Sustainability progress comes down to a few key company behaviours

Sustainability has been a priority on boardroom agendas for a while now. But no matter how far along you are on your journey to integrate sustainability into your business, you will always face internal and external hurdles. How you deal with those determines whether you're on the right path or need to rethink and reinvest your efforts.

360 degree view of a man standing one a beach during a sunset

To position yourself for long-term success, you need to be able to identify the necessary steps to take your sustainability transformation to the next level. What opportunities offer the biggest potential to move you forward in your journey? Our latest sustainability report, 'From Purpose to Progress', reveals how the gap between the most advanced businesses - the so-called 'leaders' - and the 'laggards' comes down to a few key company behaviours. What sets leaders apart is their holistic approach to innovation; it places sustainability at the core of their proposition and empowers people's potential to drive sustainable value. For example, CEOs in businesses classified as leaders are 50% more likely to have ultimate responsibility for sustainability, while laggards are twice as likely to allocate ultimate sustainability responsibility to someone in a CSR role.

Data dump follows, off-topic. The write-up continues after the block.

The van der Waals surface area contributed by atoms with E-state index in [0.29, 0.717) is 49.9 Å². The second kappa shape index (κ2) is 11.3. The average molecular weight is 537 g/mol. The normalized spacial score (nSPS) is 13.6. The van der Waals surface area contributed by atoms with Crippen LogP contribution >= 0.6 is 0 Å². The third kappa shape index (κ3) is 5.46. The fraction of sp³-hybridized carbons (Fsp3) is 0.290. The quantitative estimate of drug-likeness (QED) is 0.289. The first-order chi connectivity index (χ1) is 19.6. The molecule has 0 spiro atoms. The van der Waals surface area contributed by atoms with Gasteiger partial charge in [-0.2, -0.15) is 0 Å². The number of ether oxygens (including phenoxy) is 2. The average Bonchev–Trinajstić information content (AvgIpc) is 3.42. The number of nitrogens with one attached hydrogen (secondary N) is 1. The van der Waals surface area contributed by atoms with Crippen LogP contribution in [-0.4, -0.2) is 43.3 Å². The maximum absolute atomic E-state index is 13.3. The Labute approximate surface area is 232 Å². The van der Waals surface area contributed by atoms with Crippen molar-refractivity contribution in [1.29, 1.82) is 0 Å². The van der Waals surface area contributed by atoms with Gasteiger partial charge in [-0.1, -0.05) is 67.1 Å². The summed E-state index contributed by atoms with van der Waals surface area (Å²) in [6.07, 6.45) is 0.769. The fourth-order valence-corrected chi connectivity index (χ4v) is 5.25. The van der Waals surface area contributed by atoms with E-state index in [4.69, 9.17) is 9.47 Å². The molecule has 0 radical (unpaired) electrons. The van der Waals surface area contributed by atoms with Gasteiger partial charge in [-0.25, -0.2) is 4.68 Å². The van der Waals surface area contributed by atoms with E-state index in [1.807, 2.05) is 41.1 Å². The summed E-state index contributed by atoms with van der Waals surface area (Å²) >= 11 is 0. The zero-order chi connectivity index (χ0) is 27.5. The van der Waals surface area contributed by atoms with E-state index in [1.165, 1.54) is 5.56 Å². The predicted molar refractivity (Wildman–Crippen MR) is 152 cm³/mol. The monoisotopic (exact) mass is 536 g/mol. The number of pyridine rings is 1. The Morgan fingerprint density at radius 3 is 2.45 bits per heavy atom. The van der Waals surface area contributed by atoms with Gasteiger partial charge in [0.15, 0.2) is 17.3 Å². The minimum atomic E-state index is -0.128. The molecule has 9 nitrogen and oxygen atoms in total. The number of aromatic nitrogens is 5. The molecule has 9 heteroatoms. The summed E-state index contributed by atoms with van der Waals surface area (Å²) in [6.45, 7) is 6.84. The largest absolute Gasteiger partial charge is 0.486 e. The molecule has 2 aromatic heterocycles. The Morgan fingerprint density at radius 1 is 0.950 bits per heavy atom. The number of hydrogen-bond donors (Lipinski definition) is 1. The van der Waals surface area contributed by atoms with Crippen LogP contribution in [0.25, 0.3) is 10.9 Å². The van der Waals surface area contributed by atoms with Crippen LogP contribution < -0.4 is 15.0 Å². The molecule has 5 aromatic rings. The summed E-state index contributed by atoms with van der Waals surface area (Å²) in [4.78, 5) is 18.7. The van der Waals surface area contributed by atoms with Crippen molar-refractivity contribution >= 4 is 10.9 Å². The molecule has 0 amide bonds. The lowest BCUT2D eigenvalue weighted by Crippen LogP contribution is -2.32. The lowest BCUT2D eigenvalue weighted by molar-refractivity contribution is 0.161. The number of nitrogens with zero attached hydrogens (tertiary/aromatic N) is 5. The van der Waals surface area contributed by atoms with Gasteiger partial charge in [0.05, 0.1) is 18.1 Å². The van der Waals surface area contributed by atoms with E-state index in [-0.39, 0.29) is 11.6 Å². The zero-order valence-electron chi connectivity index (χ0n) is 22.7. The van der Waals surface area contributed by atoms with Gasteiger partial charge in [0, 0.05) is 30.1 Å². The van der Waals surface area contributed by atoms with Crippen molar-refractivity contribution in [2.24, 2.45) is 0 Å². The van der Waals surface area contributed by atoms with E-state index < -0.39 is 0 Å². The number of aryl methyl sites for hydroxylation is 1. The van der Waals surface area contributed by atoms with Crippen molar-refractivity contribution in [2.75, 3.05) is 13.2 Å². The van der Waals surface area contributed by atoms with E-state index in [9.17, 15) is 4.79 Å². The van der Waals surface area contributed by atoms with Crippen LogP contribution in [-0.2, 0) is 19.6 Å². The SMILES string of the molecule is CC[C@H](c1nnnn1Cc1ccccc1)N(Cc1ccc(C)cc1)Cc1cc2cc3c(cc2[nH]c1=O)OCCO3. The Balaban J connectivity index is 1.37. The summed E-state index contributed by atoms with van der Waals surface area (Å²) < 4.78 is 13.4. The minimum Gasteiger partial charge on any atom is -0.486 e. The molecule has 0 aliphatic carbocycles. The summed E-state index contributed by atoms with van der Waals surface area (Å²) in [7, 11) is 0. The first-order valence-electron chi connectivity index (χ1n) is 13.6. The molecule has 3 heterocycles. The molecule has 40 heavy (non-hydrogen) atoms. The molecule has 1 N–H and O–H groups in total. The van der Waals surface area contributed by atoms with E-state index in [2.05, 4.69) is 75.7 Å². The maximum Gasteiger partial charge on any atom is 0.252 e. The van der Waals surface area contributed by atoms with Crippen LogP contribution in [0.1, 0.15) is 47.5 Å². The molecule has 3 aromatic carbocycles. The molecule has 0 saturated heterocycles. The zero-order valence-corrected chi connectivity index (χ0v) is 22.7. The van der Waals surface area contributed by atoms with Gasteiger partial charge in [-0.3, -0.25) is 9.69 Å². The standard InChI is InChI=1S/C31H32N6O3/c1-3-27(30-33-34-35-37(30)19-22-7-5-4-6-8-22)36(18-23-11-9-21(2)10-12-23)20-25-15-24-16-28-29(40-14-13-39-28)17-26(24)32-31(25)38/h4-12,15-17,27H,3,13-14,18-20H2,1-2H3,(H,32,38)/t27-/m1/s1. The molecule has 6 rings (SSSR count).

We’ve identified five key behaviours and attitudes that you can use to activate your brand’s transformation. Leaders innovate in these areas to drive sustainable progress through their business models, supply chains, and employees.

1: Commitments are platitudes unless management paradigms are impacted by them

Only 20% of executives indicate that sustainability is integrated into their business as a distributed and collective responsibility.

2: A company is only as sustainable as its products and services

The most advanced sustainability leaders ensure that sustainability is embedded in every lifecycle step, from value proposition to operations. On average, they invest twice as much in creating products with sustainability at the core.

3: Incomplete data is too often an excuse for inaction.

Rather than adding more layers to your data pool, your strategy should focus on better use of your data.

4: The current collaboration level needs improvement in ambition and creativity.

Two in three executives indicate that their sustainability efforts have positively impacted stakeholder relationships. Yet, only 52% of companies say they collaborate with strategic partners to improve their sustainability practices.

5: Companies must do a better job engaging employees in sustainability

Your people likely represent your greatest untapped resource: 49% of executives indicate that employee knowledge and training are among the most significant challenges to their sustainability efforts.

Highlighting these behaviours will lessen the gap between companies seen as leaders and those identified as laggards and ultimately help progress companies towards a more sustainable future.

Want to take your sustainability efforts to the next level? Read the full report here.